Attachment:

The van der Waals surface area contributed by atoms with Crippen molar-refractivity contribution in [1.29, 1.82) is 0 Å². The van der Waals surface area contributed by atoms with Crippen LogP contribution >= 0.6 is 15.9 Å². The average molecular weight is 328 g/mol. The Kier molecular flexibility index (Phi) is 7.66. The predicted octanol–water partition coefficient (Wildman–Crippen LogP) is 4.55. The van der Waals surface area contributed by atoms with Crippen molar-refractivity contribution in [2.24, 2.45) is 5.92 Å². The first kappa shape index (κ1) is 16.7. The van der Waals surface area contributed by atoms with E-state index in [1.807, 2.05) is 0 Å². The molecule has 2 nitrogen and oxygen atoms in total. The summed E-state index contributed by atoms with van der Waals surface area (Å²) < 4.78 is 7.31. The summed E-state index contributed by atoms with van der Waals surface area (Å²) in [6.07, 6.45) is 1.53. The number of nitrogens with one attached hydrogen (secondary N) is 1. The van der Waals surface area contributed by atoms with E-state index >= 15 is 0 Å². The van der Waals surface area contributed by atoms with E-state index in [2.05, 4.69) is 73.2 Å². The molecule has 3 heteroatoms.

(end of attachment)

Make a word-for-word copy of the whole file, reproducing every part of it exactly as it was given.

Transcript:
The van der Waals surface area contributed by atoms with Crippen molar-refractivity contribution in [1.29, 1.82) is 0 Å². The van der Waals surface area contributed by atoms with Crippen LogP contribution >= 0.6 is 15.9 Å². The average molecular weight is 328 g/mol. The Kier molecular flexibility index (Phi) is 7.66. The predicted octanol–water partition coefficient (Wildman–Crippen LogP) is 4.55. The van der Waals surface area contributed by atoms with Crippen molar-refractivity contribution in [2.24, 2.45) is 5.92 Å². The first kappa shape index (κ1) is 16.7. The van der Waals surface area contributed by atoms with E-state index in [1.807, 2.05) is 0 Å². The molecule has 2 nitrogen and oxygen atoms in total. The summed E-state index contributed by atoms with van der Waals surface area (Å²) < 4.78 is 7.31. The summed E-state index contributed by atoms with van der Waals surface area (Å²) in [6.07, 6.45) is 1.53. The number of nitrogens with one attached hydrogen (secondary N) is 1. The van der Waals surface area contributed by atoms with E-state index >= 15 is 0 Å². The van der Waals surface area contributed by atoms with E-state index in [2.05, 4.69) is 73.2 Å². The molecule has 3 heteroatoms.